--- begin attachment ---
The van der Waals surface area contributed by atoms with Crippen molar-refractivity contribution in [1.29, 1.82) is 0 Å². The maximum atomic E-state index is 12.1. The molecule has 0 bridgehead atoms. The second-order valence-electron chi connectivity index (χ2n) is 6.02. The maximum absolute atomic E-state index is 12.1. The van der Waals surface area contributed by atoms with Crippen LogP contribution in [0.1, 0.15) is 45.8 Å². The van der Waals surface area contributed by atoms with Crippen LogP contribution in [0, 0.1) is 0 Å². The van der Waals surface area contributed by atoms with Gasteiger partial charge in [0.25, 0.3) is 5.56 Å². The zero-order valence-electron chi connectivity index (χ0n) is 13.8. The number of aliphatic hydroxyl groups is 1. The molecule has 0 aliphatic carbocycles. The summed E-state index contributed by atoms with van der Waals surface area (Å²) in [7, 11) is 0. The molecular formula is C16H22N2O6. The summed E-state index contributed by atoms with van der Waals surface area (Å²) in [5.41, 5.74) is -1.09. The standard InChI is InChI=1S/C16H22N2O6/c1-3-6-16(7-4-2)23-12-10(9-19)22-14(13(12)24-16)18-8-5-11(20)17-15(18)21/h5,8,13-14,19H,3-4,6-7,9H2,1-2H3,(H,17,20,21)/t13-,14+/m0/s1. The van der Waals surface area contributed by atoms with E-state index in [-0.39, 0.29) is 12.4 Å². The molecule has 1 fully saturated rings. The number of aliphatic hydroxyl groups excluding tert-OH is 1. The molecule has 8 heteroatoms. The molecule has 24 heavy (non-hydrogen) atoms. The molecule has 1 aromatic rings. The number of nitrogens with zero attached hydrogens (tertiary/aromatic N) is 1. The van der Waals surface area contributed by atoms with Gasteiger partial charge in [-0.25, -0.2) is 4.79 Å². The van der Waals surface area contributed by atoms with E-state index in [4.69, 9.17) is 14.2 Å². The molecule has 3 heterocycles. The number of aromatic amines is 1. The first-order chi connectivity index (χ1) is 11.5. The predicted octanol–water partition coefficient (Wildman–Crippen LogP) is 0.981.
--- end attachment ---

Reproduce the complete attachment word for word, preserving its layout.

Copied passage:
The van der Waals surface area contributed by atoms with Crippen molar-refractivity contribution in [1.29, 1.82) is 0 Å². The maximum atomic E-state index is 12.1. The molecule has 0 bridgehead atoms. The second-order valence-electron chi connectivity index (χ2n) is 6.02. The maximum absolute atomic E-state index is 12.1. The van der Waals surface area contributed by atoms with Crippen LogP contribution in [0.1, 0.15) is 45.8 Å². The van der Waals surface area contributed by atoms with Crippen LogP contribution in [0, 0.1) is 0 Å². The van der Waals surface area contributed by atoms with Gasteiger partial charge in [0.25, 0.3) is 5.56 Å². The zero-order valence-electron chi connectivity index (χ0n) is 13.8. The number of aliphatic hydroxyl groups is 1. The molecule has 0 aliphatic carbocycles. The summed E-state index contributed by atoms with van der Waals surface area (Å²) in [7, 11) is 0. The molecular formula is C16H22N2O6. The summed E-state index contributed by atoms with van der Waals surface area (Å²) in [5.41, 5.74) is -1.09. The standard InChI is InChI=1S/C16H22N2O6/c1-3-6-16(7-4-2)23-12-10(9-19)22-14(13(12)24-16)18-8-5-11(20)17-15(18)21/h5,8,13-14,19H,3-4,6-7,9H2,1-2H3,(H,17,20,21)/t13-,14+/m0/s1. The van der Waals surface area contributed by atoms with E-state index in [-0.39, 0.29) is 12.4 Å². The molecule has 1 fully saturated rings. The number of aliphatic hydroxyl groups excluding tert-OH is 1. The molecule has 8 heteroatoms. The molecule has 24 heavy (non-hydrogen) atoms. The molecule has 1 aromatic rings. The number of nitrogens with zero attached hydrogens (tertiary/aromatic N) is 1. The van der Waals surface area contributed by atoms with Gasteiger partial charge in [-0.25, -0.2) is 4.79 Å². The van der Waals surface area contributed by atoms with E-state index in [4.69, 9.17) is 14.2 Å². The molecule has 3 heterocycles. The number of aromatic amines is 1. The first-order chi connectivity index (χ1) is 11.5. The predicted octanol–water partition coefficient (Wildman–Crippen LogP) is 0.981.